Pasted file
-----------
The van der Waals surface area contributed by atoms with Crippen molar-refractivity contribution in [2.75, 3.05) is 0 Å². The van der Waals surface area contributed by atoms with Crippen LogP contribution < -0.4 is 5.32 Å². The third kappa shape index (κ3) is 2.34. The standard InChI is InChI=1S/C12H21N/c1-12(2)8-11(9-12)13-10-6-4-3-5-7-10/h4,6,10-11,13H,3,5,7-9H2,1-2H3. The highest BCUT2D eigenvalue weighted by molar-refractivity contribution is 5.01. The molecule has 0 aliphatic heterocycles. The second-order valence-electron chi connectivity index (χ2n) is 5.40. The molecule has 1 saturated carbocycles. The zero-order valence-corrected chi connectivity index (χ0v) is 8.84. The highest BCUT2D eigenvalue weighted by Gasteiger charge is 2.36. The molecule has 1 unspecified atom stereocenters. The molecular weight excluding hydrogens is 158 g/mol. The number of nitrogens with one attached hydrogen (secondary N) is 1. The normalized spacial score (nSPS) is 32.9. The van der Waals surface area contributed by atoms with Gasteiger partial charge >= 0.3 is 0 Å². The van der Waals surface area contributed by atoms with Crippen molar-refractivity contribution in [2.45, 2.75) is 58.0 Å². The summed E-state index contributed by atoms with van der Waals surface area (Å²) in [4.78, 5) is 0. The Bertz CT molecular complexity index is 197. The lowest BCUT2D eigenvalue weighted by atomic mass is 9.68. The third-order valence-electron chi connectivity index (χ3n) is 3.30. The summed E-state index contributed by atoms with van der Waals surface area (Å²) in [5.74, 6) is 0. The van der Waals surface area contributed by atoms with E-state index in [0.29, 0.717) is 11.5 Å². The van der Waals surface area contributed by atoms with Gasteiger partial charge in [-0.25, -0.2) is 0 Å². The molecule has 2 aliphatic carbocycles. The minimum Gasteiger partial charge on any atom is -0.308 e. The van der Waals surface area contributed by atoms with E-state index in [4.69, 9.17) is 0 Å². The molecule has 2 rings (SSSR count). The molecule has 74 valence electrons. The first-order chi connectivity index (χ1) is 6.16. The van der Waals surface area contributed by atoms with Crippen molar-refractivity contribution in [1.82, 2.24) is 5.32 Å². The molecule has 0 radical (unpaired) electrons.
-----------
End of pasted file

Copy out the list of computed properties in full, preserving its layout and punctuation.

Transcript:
The van der Waals surface area contributed by atoms with Crippen molar-refractivity contribution in [2.75, 3.05) is 0 Å². The van der Waals surface area contributed by atoms with Crippen LogP contribution < -0.4 is 5.32 Å². The third kappa shape index (κ3) is 2.34. The standard InChI is InChI=1S/C12H21N/c1-12(2)8-11(9-12)13-10-6-4-3-5-7-10/h4,6,10-11,13H,3,5,7-9H2,1-2H3. The highest BCUT2D eigenvalue weighted by molar-refractivity contribution is 5.01. The molecule has 0 aliphatic heterocycles. The second-order valence-electron chi connectivity index (χ2n) is 5.40. The molecule has 1 saturated carbocycles. The zero-order valence-corrected chi connectivity index (χ0v) is 8.84. The highest BCUT2D eigenvalue weighted by Gasteiger charge is 2.36. The molecule has 1 unspecified atom stereocenters. The molecular weight excluding hydrogens is 158 g/mol. The number of nitrogens with one attached hydrogen (secondary N) is 1. The normalized spacial score (nSPS) is 32.9. The van der Waals surface area contributed by atoms with Gasteiger partial charge >= 0.3 is 0 Å². The van der Waals surface area contributed by atoms with Crippen molar-refractivity contribution in [2.45, 2.75) is 58.0 Å². The summed E-state index contributed by atoms with van der Waals surface area (Å²) in [4.78, 5) is 0. The Bertz CT molecular complexity index is 197. The lowest BCUT2D eigenvalue weighted by atomic mass is 9.68. The third-order valence-electron chi connectivity index (χ3n) is 3.30. The summed E-state index contributed by atoms with van der Waals surface area (Å²) in [5.74, 6) is 0. The van der Waals surface area contributed by atoms with E-state index in [0.29, 0.717) is 11.5 Å². The van der Waals surface area contributed by atoms with Gasteiger partial charge in [-0.25, -0.2) is 0 Å². The molecule has 2 aliphatic carbocycles. The minimum Gasteiger partial charge on any atom is -0.308 e. The van der Waals surface area contributed by atoms with E-state index in [4.69, 9.17) is 0 Å². The molecule has 2 rings (SSSR count). The molecule has 74 valence electrons. The first-order chi connectivity index (χ1) is 6.16. The van der Waals surface area contributed by atoms with Crippen molar-refractivity contribution in [1.82, 2.24) is 5.32 Å². The molecule has 0 radical (unpaired) electrons.